Using art to shine light on Shinola
You may have heard of Shinola, the racist shoe-polish company of the early 20th century whose brand was reinvented by hypercapitalists from Texas into the feel-good story of Detroit, marketing $1,100 watches and bicycles for more than what many Detroiters would pay for a car.
Shinola’s marketing might make rich white folk feel like they’re “saving” Detroit by purchasing one of those incredibly overpriced, made in China/assembled in the USA by poor black people, pieces. But what the company is really doing is reinforcing a racist, plantation mentality, and selling it to the world like they are martyrs saving Detroit with each and every watch that bears its name.
But, if you’re not media and history savvy, you probably don’t know that. Enter Rebekah Modrak, an artist and professor at University of Michigan’s Stamps School of Art & Design.
Modrak’s jam is brand critique and critiquing the messaging brands put out. Photography is an expression of power, she says. So rather than taking new photos, much of her work is commenting on existing images and reenacting old, exploitative ones so the general public can see just how archaic and harmful the images—or in Shinola’s case, the brand—really are.
Modrak’s website, RethinkShinola, tears apart the brand and the founder Jacques Panis’s belief that “There’s such a wonderful history and heritage to the name Shinola. It’s a very iconic brand in the United States,” when, in fact, its heritage of branding was, and continues to be, racist.
Modrak was inspired to take action after seeing Shinola’s collaboration with the College for Creative Studies in Detroit. She was disturbed by her observations of what happens when “we start communicating to students that Shinola’s practices are good for the city” and by “the lack of critical thinking and facilitating Shinola’s business.”
Watching founder Panis speak at the University of Michigan’s Center for Entrepreneurship, in a lecture the university has since refused to post (though Modrak says they have posted all other lectures in the series), bothered her. The images, propaganda, and words he used were all about “whites rescuing Detroit.” African Americans were “always in uniform,” while the “white designers were in regular clothes. It was racist in how they were portraying people in Detroit.”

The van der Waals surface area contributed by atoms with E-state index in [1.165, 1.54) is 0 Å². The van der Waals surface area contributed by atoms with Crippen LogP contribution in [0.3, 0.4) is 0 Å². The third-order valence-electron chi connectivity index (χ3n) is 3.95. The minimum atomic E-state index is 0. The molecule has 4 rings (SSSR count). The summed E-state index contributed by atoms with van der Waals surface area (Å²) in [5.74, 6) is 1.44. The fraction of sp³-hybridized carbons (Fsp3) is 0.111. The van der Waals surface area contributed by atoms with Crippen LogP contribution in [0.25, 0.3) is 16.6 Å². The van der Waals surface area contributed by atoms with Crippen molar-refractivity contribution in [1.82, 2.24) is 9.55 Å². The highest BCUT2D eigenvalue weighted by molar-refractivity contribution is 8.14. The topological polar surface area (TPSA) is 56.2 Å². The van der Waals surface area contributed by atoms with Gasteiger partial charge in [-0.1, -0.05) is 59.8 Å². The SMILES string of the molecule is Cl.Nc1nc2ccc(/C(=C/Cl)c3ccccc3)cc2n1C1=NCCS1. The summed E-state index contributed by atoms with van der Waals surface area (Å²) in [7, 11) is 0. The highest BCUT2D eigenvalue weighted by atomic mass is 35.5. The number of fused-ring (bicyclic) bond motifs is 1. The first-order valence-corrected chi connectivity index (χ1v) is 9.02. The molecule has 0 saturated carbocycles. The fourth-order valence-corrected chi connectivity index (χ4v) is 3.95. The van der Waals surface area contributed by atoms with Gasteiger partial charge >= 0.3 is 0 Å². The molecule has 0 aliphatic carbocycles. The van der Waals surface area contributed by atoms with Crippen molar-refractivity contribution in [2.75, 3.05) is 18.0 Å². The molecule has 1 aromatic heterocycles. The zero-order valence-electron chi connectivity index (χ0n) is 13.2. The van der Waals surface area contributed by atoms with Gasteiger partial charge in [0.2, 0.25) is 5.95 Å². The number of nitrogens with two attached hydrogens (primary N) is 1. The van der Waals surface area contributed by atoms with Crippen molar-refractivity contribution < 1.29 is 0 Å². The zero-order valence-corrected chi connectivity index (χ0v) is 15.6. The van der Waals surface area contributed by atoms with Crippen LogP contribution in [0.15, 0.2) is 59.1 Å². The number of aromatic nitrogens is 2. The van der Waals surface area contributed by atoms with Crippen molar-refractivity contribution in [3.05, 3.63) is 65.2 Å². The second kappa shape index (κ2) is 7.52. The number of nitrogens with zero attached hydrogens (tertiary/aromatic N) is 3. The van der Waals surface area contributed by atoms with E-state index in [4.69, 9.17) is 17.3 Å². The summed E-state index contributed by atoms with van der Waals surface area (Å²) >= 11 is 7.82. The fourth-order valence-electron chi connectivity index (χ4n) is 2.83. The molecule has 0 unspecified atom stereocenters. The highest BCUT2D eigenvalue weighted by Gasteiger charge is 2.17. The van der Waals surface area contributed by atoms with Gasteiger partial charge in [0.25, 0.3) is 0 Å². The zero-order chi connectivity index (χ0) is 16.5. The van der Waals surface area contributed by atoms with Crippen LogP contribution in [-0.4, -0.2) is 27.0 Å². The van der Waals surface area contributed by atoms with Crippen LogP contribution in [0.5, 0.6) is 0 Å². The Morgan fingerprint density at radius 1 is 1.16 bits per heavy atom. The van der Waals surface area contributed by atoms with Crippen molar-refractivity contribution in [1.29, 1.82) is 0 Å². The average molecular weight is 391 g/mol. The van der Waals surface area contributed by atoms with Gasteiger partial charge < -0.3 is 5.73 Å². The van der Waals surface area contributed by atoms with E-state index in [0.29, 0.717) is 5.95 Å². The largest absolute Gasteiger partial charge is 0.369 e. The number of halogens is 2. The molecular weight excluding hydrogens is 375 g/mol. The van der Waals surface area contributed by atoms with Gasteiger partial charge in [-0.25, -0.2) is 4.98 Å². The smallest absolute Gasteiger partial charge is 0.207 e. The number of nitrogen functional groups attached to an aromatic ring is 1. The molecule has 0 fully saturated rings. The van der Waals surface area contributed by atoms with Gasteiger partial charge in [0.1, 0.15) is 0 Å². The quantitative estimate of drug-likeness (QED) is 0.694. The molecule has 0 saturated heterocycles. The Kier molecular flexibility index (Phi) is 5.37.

So, though it isn’t surprising U-M won’t be posting such an un-PC lecture, Modrak decided to recreate the entire lecture on her own, down to the “ums” and pauses, and hired an actor to deliver it, so the public could see just what Shinola really is all about
She also re-created a Shinola promotional video, using animation and breaking it down in a way that makes the colonialism and the implicit racism hard to ignore.
“Shinola presents itself as a job creator as a shield,” Modrak says. “Most of [the] criticism of [my] project comes from that.”
Yet the idea of the importance of job creation is really an idea often used to distract people from larger systems of power—in this case, Shinola’s perpetuation of the colonialism mentality and imposing it upon Detroit, a city where over 80 percent of the population is African American. The jobs argument, she writes on her RethinkShinola site, “fail[s] to consider the profound price of marketing blackness and appropriating the cultural history of Detroit. African Americans were brought to the United States as slaves for ‘jobs,’ and the narrative of ‘being fortunate to have wage labor’ has continued since then.”
“People should be more critical of what they’re consuming,” she says, especially “brand messaging. People need to be critical of these brand narratives.”
Shinola, she writes in her artist statement, “devalues African Americans and advances whiteness within sophisticated graphic design and brand marketing; the assumption of superiority, of dominance and subordination, playing out elegantly within everyday interactions and messages. RETHINK SHINOLA. Detroiters should control the word ‘Detroit.’ African Americans should control their own representations and should define and control resources to build ‘community.’”
While there is a ton of useful, eye-opening information on the site—including Shinola’s racist ads, exploitative remarks made by CEO Jacques Panis, and more—there isn’t a lot of humor in Modrak’s Shinola piece.
But there is a lot of humor in her media attacking Best Made Company—a luxury ax company—where you can buy an ax designed in New York City for just $348.
The website Modrak created, RemadeCo, replaces the ax for a luxury plunger. “Repeating the same words back until it’s annoying… using their words and shifting them slightly so the problems shine through,” is her tactic, and the point is made, hilariously, as you scroll through her website, looking at luxury plungers.
Modrak is in mild awe of the Best Made Company’s Facebook page (and, it seems, brand deification in general), where people will post things like “I’m drinking out of your blue enamel cup.”
“I don’t get that,” she says. “Seeking approval from a brand? Why would someone want to be patted on the head by this company?”
She urges consumers to “Stop buying colonialist versions of Detroit and blackness. Do not buy Shinola products.”
And maybe consider that brands aren’t human, and that a luxury ax isn’t going to magically turn you into a rugged woodsman any more than drinking out of a blue enamel cup will.
But until our shared society has a collective epiphany, and as long as brands continue to tell ridiculous, slick stories, Modrak will continue to question, and produce art that makes it hard to look away or to deny what the true message behind the brand is.
See more of Rebekah Modrak’s work at rebekahmodrak.com
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